'Cousin Martha' 1891, Chicago
6 x 9 inches, archival digital print from montage on cardboard with ink and glue
Edition of 5
My brother is getting divorced. He is 45. This is not his first divorce, and it is not really even a divorce. He and his now ex-ex wife never remarried after the last split, but managed to re-entwine their lives. They have split numerous times, but I would classify this as major episode
I spoke with him on the phone the other day to check in and see how things were going. In doing so, I found myself experiencing a profound shift in my own perspectives. As I asked questions and performed my good sisterly duty of being the one person in the family who checks on my brother even though he has yet to return the favor, I heard something different on the other end of the phone. As he described how well he was coping and how this really was for the best, I heard a crack in his voice. A shift in the big brother confidence I had grown so used to. He tried to cover it with a cough, and I was quick to accept this. Then it came again. The same crack, only bigger. I could almost see down into it like the ground splitting from an earthquake. This opening into my brother’s heart was unprecedented, never having been revealed before. I immediately knew several things were going to happen. One, this was the end for his relationship, the real end after 25 years of tumult. Two, my relationship with my brother would never be the same. We were raised to hide this kind of outburst of emotion. This type of behavior was for the weak and weary. Such things were not for public display. My initial reaction to this nascent, echoing crack was deep discomfort. I shifted in my seat, I had to get up and walk around, try to shake it off. This fear in his voice confused me and seemed to overwhelm him. Something felt wrong in this. It felt unfair that sense of repression angered me. I quickly search my mind for something to say that might make this awkward moment disappear. It did not. At 42 I have had enough experiences to recognize a moment in time that has the potential to alter life. This was one of them.
I have decided to write a list of my fears. As the written word has always been difficult territory for me, this notion seems ridiculous. I am in no way a writer. I am a visual artist―I write with images and find accessing the words needed for written expression quite terrifying. My typing skills are sub-teenager. I have a 5 year old that uses my computer keyboard more adeptly than myself. My training is none.
I am responsible for the lives of two young children now. Everyday is a mine field of potential threats and problems, challenges to our well being. The person I see in the mirror today is a worrier. Daily fears swarm my brain like flies on dung, buzzing and humming in the background. These fears have been quietly stacking themselves one upon the next for years.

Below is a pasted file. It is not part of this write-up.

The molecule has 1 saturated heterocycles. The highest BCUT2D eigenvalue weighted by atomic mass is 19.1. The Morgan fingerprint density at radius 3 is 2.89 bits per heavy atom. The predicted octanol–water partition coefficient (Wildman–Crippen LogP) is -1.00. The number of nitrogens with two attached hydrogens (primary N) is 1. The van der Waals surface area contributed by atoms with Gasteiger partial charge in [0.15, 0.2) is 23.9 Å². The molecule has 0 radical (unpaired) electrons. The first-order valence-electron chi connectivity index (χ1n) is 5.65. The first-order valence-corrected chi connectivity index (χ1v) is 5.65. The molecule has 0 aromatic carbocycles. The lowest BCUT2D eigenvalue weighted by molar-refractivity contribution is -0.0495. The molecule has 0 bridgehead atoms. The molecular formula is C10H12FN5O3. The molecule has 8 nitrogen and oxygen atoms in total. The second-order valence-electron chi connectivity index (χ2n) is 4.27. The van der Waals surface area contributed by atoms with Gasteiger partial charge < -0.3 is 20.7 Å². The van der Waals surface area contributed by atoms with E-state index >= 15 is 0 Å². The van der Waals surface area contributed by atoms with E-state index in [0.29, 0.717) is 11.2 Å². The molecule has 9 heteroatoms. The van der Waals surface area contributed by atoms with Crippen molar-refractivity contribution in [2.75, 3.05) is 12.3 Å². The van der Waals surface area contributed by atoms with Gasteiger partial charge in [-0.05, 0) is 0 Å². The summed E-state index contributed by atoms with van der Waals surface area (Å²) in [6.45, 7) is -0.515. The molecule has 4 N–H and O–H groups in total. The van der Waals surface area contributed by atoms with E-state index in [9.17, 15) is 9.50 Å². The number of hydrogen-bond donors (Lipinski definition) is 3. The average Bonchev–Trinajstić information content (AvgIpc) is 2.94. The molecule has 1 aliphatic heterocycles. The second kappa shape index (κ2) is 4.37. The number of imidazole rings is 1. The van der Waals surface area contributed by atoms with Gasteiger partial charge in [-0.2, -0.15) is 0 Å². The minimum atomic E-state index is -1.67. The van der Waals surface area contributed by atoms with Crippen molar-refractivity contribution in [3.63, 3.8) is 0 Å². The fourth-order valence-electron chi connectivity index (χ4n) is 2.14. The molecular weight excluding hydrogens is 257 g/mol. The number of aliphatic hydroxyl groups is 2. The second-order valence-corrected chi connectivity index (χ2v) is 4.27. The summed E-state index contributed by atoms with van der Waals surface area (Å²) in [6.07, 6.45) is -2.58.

In my world, every day starts with a list. This is what I know how to do. I find it is really the only way to master modern life. Compartmentalize, organize, and prioritize. Check them off one by one. This list consists of the most egregious fears I struggle with daily. They are many in number, but here I will list only the most prominent.
1 Fear of being revealed for who I really am and the risk of subsequent rejection.
We do our best to appear as others believe us to be. I hide many elements of myself in order to accomplish this. For example, I love to pick at my toes, sometimes to the extent that they bleed. I would pluck my eyebrows all day long if time would allow this luxury. I still have a stuffed animal from my childhood, a bear. It is a polar bear, brown with age. I hate crowds and avoid them at all costs. I get sick when under stress. I yell at my children. I bite my nails and hack at my cuticles when anxious. I rarely answer my phone. I prefer to work alone. I have bad posture. I wish I was thinner, taller, smarter. I doubt myself. I have or have had TMJ, FM, Fibromyalgia, chronic back pain, acid reflux, visceral hypersensitivity, anemia, depression, melancholia, and prolonged chronic nausea. I am a medical mess. I talk to myself. I own 20 pairs of boots. And, I desperately love my family. A true artist is supposed to be a lone wolf, so intertwined in their creations they can not spare the time to love others. This is not me. I am a wife and mother who digs and scrapes for time to make what must be made. The thought that these dirty little secrets might be found out scares me. This would reveal my vulnerable underbelly.